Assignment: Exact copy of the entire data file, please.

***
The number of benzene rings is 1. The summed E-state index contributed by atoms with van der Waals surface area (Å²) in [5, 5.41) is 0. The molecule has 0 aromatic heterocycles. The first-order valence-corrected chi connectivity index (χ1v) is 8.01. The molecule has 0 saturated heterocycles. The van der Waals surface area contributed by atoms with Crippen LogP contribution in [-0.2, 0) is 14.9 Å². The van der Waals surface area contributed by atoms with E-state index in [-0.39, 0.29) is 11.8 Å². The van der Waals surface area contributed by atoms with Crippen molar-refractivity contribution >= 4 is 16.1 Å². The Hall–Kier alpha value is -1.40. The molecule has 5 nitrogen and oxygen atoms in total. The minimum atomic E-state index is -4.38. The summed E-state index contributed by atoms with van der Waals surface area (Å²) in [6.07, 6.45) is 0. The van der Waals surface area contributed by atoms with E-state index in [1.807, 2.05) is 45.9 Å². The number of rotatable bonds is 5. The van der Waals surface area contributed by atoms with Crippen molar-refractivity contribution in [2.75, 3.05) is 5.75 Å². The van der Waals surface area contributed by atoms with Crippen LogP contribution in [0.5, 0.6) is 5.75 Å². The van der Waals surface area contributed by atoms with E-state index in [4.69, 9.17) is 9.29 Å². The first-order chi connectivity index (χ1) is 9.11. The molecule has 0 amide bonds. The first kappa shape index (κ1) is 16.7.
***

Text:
The number of benzene rings is 1. The summed E-state index contributed by atoms with van der Waals surface area (Å²) in [5, 5.41) is 0. The molecule has 0 aromatic heterocycles. The first-order valence-corrected chi connectivity index (χ1v) is 8.01. The molecule has 0 saturated heterocycles. The van der Waals surface area contributed by atoms with Crippen LogP contribution in [-0.2, 0) is 14.9 Å². The van der Waals surface area contributed by atoms with E-state index in [-0.39, 0.29) is 11.8 Å². The van der Waals surface area contributed by atoms with Crippen molar-refractivity contribution >= 4 is 16.1 Å². The Hall–Kier alpha value is -1.40. The molecule has 5 nitrogen and oxygen atoms in total. The minimum atomic E-state index is -4.38. The summed E-state index contributed by atoms with van der Waals surface area (Å²) in [6.07, 6.45) is 0. The van der Waals surface area contributed by atoms with E-state index in [1.807, 2.05) is 45.9 Å². The number of rotatable bonds is 5. The van der Waals surface area contributed by atoms with Crippen molar-refractivity contribution in [2.75, 3.05) is 5.75 Å². The van der Waals surface area contributed by atoms with Crippen LogP contribution in [0.5, 0.6) is 5.75 Å². The van der Waals surface area contributed by atoms with E-state index in [4.69, 9.17) is 9.29 Å². The first-order chi connectivity index (χ1) is 9.11. The molecule has 0 amide bonds. The first kappa shape index (κ1) is 16.7.